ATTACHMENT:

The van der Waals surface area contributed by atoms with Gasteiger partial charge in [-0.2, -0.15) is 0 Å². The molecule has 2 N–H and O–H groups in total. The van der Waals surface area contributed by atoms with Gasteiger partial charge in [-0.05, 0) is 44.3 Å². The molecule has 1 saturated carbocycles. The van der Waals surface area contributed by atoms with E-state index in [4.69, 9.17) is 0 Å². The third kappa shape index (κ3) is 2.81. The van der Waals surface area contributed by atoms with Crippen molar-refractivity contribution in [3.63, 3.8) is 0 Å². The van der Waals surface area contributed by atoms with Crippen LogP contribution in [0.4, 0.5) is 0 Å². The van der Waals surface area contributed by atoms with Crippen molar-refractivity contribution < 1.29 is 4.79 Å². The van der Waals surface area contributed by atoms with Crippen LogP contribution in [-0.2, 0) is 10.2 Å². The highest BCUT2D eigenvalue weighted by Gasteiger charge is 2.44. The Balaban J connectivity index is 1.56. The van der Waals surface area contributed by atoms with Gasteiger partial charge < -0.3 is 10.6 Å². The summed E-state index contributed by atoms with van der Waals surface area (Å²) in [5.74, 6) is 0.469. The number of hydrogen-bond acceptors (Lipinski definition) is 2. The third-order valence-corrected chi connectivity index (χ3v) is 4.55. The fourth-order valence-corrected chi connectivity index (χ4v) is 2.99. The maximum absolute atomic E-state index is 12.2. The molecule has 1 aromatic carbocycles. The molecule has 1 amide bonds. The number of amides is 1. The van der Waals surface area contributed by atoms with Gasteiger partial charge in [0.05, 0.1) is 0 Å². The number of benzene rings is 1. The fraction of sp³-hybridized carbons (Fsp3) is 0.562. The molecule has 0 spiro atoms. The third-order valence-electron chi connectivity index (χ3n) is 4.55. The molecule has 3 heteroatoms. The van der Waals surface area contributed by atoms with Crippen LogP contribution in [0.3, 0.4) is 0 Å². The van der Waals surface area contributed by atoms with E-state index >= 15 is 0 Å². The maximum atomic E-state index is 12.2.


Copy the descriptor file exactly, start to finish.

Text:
The van der Waals surface area contributed by atoms with Gasteiger partial charge in [-0.2, -0.15) is 0 Å². The molecule has 2 N–H and O–H groups in total. The van der Waals surface area contributed by atoms with Gasteiger partial charge in [-0.05, 0) is 44.3 Å². The molecule has 1 saturated carbocycles. The van der Waals surface area contributed by atoms with E-state index in [4.69, 9.17) is 0 Å². The third kappa shape index (κ3) is 2.81. The van der Waals surface area contributed by atoms with Crippen molar-refractivity contribution in [3.63, 3.8) is 0 Å². The van der Waals surface area contributed by atoms with Crippen LogP contribution in [0.4, 0.5) is 0 Å². The van der Waals surface area contributed by atoms with Crippen molar-refractivity contribution < 1.29 is 4.79 Å². The van der Waals surface area contributed by atoms with Crippen LogP contribution in [-0.2, 0) is 10.2 Å². The highest BCUT2D eigenvalue weighted by Gasteiger charge is 2.44. The Balaban J connectivity index is 1.56. The van der Waals surface area contributed by atoms with Gasteiger partial charge < -0.3 is 10.6 Å². The summed E-state index contributed by atoms with van der Waals surface area (Å²) in [5.74, 6) is 0.469. The number of hydrogen-bond acceptors (Lipinski definition) is 2. The third-order valence-corrected chi connectivity index (χ3v) is 4.55. The fourth-order valence-corrected chi connectivity index (χ4v) is 2.99. The maximum absolute atomic E-state index is 12.2. The molecule has 1 aromatic carbocycles. The molecule has 1 amide bonds. The number of amides is 1. The van der Waals surface area contributed by atoms with Gasteiger partial charge in [0.05, 0.1) is 0 Å². The number of benzene rings is 1. The fraction of sp³-hybridized carbons (Fsp3) is 0.562. The molecule has 0 spiro atoms. The third-order valence-electron chi connectivity index (χ3n) is 4.55. The molecule has 3 heteroatoms. The van der Waals surface area contributed by atoms with Crippen LogP contribution in [0.3, 0.4) is 0 Å². The van der Waals surface area contributed by atoms with E-state index >= 15 is 0 Å². The maximum atomic E-state index is 12.2.